Now, as to outlook for recovery from these surgeries? There are numerous opinions but it is in Miller’s story where some of the most negative outlooks come to light.
"I can tell you that the labrum doesn't heal particularly well," Dr. Schickendantz said. "The surgery is difficult, the blood supply is poor and it's hard to get these things to heal. It's a difficult thing to come back from.
"If you look across the board, successful return to play is not all that predictable. People don't understand how difficult it is to come back from that type of surgery. So I am not completely surprised he is having ongoing issues with the shoulder."
While this is true and helps explain the lack of an ascertainable timetable for a return, Dr. Limpisvasti did state that there is a good reason to believe that quarterbacks will have a successful return.
"You wouldn't think twice," Dr. Limpisvasti said. "It's not uncommon for elite quarterbacks to suffer a labral tear. And if there's good tissue to repair and enough time to rehab, they should do well."
Braxton Miller’s story is about is bad as it can get. He went through surgery, rehabbed for six months, re-injured his throwing shoulder on a routine throw, had to have surgery again, had a longer projected timetable for his full recovery from 9 to 12 months, and a decreased likelihood that he would return to top level performance following the second surgery.
The moral of the story here is that rushing back and risking re-injury to the shoulder is the worst thing that Luck or the Colts could do and if they did do so, would create the greatest potential threat to his full recovery and to his timetable for return. Also, full recovery can take up to 12 months. If that happened, Luck would likely miss the entire season.
Should Fans Be Worried?
Where a lot of my conjecture comes into play is that I’m not surprised with where Luck is at this point. Neither is Dr. Jene Bramel, who took the time to speak with Matt Danely on the Stampede Blue Colts Cast.
Generally, labral recoveries, if you look at the rehab protocols, some players can be released to throw as soon as twelve weeks to four months after the injury, some are at the five and sixth month window. We’re getting kind of close to the six month window with Luck. My feeling, just based on the fact that they released Luck to speak to the media at all, is that he probably could be cleared to throw already but there is no sense to bring him back a day early than they feel like they need to... to run the risk that there is a little bit of a setback, that there is any kind of inflammation that would set his throwing program back a couple of weeks to where instead of maybe not having 100% arm strength for week 1, maybe he is not available for a month into the season just based on pushing things a little bit.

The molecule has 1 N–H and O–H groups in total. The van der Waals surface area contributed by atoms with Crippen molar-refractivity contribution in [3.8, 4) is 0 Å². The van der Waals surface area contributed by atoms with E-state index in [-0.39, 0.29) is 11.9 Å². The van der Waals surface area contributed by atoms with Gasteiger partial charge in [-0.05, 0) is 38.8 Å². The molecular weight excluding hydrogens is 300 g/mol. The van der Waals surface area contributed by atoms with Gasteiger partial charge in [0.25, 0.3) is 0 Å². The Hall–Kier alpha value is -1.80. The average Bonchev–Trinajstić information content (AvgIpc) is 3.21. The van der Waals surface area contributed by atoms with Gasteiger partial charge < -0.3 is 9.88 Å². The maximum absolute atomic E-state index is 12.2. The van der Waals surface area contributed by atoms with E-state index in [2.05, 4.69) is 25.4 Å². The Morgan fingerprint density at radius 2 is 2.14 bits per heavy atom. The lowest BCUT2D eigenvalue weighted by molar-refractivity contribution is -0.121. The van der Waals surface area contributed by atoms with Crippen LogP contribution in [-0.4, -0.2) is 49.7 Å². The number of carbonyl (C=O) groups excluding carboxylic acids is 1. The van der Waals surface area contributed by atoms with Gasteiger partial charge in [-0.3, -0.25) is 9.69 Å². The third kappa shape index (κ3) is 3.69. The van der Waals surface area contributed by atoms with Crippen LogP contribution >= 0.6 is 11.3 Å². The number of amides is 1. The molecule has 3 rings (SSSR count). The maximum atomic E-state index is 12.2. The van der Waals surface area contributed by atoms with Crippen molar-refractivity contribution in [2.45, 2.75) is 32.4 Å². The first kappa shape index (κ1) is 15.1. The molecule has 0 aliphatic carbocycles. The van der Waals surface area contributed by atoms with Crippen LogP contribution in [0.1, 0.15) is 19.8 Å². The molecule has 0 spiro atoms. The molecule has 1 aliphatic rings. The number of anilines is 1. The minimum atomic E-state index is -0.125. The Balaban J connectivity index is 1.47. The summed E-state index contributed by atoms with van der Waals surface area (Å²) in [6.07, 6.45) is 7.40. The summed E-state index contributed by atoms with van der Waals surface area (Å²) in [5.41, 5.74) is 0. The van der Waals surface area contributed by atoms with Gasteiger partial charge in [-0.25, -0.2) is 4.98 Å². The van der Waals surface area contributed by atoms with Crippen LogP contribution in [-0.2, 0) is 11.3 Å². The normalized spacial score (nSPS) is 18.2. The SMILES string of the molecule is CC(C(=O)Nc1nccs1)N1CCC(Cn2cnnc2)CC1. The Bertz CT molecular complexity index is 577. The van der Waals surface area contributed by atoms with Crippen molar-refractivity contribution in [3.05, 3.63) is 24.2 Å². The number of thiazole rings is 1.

So I think that they have a pretty good sense of exactly how many days Luck needs to build up enough arm strength to be ready for week 1. Even if that is not 100%, he has not been playing at 100% for two years so I think that’s where they are and I think Will’s tweet probably lends a little credence to that too but until we see them officially clear him to throw, I don’t know that we can say with certainty that he could be throwing today if they just allowed him to.
Neither is Dr. Brian Shulz, who spoke with the Indy Star in June.
People are probably worried, he had a labrum repair and he’s not throwing five months later, but that is not alarming to me at all. There’s no point for the team to push him with the season still a few months away.
Dr. David Geier also gives the fans a reason to feel confident that Luck will successfully return from the injury and provides an average period of time it takes to return to the field that would put Luck somewhere in the mid-September to early-October time-frame.
90% of the players (54 of the 60) successfully returned to play in a regular season NFL game after shoulder stabilization. Among the players who did return to play, the average time between surgery and the first game played was 8.6 months. None of the 60 athletes returned to play in the same season in which he underwent surgery. Most of the athletes who had surgery in the offseason returned in time to play at the start of the following season.
The lead author of the study, Matthew J. White, MD, summarized his group’s findings. “Our study highlighted the success rate of return to play following shoulder stabilization surgery. Age, number of games before surgery, and career length were not statistically different between those that returned and those that did not.”
Despite all of the reasons to believe that Luck could very well return completely healthy and ready to play to start the regular season, the details provided by medical experts make it very clear that there are no guarantees.
Worst case? Luck suffers a setback that requires another surgery and potentially another year of recovery time. Barring that, his healing processing and recovery could be on the long side of the time-frame provided and he could miss all of 2017.
If he falls within the average or predicted possible recovery range, he could very well take the field for the Colts season opener.
Until he does take the field, though, we just won’t know. Worrying is only natural for fans, so feel free to do so. Also, don’t expect much from Luck or the team until he actually is ready to go. There’s no way they will know specifically when he is ready until that time comes.